We went to Penang, Malaysia for slow travel so we could focus on our businesses. But we did take the time to see some must-do sites in Penang including Penang Hill and Penang Hill Funicular, Batu Ferringhi beach and Fort Cornwallis.
In terms of an awesome investment of time, two out of three ain’t bad!
This post is about Penang Hill and the Penang Hill Funicular. Which is awesome.
What is Penang Hill
Penang Hill (Malay name: Bukit Bendera) is actually a group of peaks looming over George Town on Penang about 9 km (5.6 mi) west the old town.
Coming from our flat on Gurney Road it was a 20 minute Grab ride that cost RM 8, or about $2 US.
But Bukit Bendrera literally means Flag Hill or Flagstaff Hill. And that’s the ‘hill’ we are really talking about.
Because that’s the ‘hill’ (I would call it a mountain, but that’s just me!) that is accessible via the Penang Hill Railway from its base station at Hill Railway Station Road!
This funicular railway system is the only one of its kind in Malaysia.
Over the course of about 4 minutes it transports tourists to the top of Penang Hill for amazing views over George Town.
Round trip adult tickets cost RM 30 ($7.30 US). A Fast Lane round trip ticket that allows you to skip the queue costs RM 80 ($19.20 US).
Funiculars are cool because they literally start with fun!
The Funicular Queue
We had read that there can be massive queues for the Penang Hill funicular – a notion supported by the fact that they sell fast lane tickets at nearly triple the price of a standard ticket.
But we had the good fortune to visit on an afternoon during Ramadan. Since the Penang Hill experience is hot and a requires quite a bit of walking it’s not a popular day for those in the sawm between suhur and iftar. And so the crowd was smaller than it would have been otherwise.
Also, the day we went had started cloudy and rainy then only cleared up around 1pm, which seemed to further suppress the crowds when we arrived around 2pm.
So we were able to purchase a standard ticket and walk through the long empty stanchions and be on a funicular within 15 minutes of arriving at the station.
If the queue had gone as far back as the stanchions did we would have invested in the Fast Lane ticket for sure!
The Funicular Ride
As the name promises, the Penang Hill funicular ride is fun!
It takes about 4 to 5 minutes to climb up up up the hill the through jungle, across bridges and through a tunnel.
We were lucky that it was not a super-crowded day on Penang Hill, so we sprinted up to the front of the funicular so we could watch the entire climb through the front window!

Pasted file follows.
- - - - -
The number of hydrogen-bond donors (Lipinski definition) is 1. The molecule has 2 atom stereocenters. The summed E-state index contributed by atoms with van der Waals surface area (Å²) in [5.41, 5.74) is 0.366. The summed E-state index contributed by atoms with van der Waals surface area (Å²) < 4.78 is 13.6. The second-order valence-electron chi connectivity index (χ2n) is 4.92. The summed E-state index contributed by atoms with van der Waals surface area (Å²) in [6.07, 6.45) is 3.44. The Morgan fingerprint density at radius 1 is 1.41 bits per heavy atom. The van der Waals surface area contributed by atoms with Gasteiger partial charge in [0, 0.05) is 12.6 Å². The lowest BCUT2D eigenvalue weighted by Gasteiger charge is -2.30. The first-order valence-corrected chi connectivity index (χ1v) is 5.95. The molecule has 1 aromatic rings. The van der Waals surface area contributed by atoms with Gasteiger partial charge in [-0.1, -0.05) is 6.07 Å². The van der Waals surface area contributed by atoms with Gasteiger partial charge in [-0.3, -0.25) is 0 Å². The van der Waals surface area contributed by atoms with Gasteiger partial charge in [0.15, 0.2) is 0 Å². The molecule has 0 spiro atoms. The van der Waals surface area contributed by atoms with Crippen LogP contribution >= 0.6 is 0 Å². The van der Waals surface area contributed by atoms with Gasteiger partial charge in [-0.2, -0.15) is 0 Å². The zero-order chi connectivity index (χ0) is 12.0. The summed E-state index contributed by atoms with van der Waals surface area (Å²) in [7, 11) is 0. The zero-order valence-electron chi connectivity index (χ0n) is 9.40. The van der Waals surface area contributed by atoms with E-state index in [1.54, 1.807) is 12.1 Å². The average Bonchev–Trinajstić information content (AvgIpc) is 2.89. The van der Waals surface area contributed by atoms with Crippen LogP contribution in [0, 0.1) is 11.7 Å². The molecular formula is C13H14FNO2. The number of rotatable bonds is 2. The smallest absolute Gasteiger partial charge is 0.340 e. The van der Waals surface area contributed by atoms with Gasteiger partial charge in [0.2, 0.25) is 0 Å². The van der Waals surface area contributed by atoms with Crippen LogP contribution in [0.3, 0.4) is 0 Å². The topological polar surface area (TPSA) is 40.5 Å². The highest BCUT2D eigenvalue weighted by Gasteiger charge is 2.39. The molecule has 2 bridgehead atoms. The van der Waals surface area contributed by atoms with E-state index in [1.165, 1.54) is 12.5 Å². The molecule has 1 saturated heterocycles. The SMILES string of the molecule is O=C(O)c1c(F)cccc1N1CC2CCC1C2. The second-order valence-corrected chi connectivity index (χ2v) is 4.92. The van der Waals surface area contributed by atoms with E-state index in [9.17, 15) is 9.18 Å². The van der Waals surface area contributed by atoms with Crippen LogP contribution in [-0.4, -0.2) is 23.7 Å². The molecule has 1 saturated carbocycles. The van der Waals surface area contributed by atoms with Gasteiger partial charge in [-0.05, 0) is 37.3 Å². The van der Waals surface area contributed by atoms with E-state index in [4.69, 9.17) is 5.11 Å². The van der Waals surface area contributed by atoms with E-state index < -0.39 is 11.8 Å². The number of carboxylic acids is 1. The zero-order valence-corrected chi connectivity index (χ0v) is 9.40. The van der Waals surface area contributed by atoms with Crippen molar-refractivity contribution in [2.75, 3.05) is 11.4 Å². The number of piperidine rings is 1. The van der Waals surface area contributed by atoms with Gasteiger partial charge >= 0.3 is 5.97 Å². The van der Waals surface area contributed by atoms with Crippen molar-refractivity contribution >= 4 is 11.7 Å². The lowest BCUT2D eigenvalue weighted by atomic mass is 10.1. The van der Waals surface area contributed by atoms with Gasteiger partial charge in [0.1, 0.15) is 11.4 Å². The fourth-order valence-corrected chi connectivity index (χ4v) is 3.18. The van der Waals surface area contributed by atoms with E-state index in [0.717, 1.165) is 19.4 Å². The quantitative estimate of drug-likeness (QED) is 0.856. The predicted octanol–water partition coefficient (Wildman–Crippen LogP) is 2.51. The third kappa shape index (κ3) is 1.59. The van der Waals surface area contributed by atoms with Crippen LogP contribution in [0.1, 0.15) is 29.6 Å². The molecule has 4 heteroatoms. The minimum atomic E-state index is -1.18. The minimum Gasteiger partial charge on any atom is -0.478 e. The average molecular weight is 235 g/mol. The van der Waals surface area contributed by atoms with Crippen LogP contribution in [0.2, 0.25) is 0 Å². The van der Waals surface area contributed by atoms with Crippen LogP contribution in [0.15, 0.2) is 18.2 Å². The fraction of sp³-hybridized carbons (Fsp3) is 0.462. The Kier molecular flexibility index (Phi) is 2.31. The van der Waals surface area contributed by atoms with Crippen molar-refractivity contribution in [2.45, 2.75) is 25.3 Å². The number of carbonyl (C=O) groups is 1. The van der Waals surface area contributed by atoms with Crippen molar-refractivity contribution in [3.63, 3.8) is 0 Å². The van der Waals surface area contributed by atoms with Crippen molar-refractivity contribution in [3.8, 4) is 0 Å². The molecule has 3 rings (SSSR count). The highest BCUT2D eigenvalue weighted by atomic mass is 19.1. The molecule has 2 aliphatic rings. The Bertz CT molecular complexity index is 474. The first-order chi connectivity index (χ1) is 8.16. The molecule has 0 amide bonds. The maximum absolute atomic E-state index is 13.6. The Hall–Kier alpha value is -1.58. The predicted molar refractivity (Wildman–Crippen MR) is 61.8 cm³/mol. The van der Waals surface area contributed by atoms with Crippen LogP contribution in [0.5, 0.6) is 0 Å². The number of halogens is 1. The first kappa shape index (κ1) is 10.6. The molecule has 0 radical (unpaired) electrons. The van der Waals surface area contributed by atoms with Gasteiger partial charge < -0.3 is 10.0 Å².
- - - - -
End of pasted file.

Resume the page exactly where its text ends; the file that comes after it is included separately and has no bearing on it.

Here is that entire ride sped up to take only a minute:
It’s a very cool experience.
The View from Penang Hill
The top of Penang Hill has walking paths with a variety of cafes, restaurants and attractions. You can also pay to do some zipline or canopy walk adventures by hopping in a waiting jeep or tuk tuk.
At the top you can understand why the British developed this peak during the colonial period: the temperatures were much cooler at the top and the humidity seemed to be 20% lower than it had been at the base.
But the real point of Penang Hill is the view!
And as luck would have it, Penny, the Penang Cat (OK, I just made that up! And I’m not sure that’s even a cat anyway) is happy to show you what you are looking at!
Anyway, the real-life view from Penang Hill is spectacular. Photos and videos can’t do it justice.
After taking in the view for a while we walked around Penang Hill and found a cannon atop a long set of stairs.
I thought it was weird because Penang Hill is NOT a defensive position. And the cannon would be out of range of the water anyway.
Turns out it was used for signaling incoming ships that dates back to the late 1700s!
From the viewpoint and location of the cannon on top of Penang Hill, ships coming towards Penang shores can be seen clearly. See a ship? Fire the cannon to let people in George Town know it’s coming.
And a mosque, which brings a touch of Islamic architecture to the otherwise colonial-style buildings on the Hill.
There is also a Hindu temple on the hill but it was under construction when we were there so we didn’t bother taking a photo of the tarp and scaffolding covering it.
After that we walked to some of the animal exhibits, but they were a bit sad and depressing so we skipped participating in them.
Food and Drink on Penang Hill
There are two basic food options on Penang Hill: upscale and downscale.
On the upscale side is David Brown’s, a British colonial Restaurant and Tea Terrace
On the downscale side there is Cliff Cafe with hawker stalls.
We had lunch before we ascended so we didn’t try either.
The Funicular Down
The funicular ride down was less fun than the ride up.
Once again the queues were tiny so we were able to get on the next funicular departing the peak.
But our funicular kept stopping at random spots for up to a few minutes at a time. In the end it took over 20 minutes for the ride down.
Bottom Line – Penang Hill and Penang Hill Funicular
We loved our Penang Hill and Penang Hill Funicular experience.
It has some adventure, some history, some refreshments and best of all the most amazing, brilliant views on the island.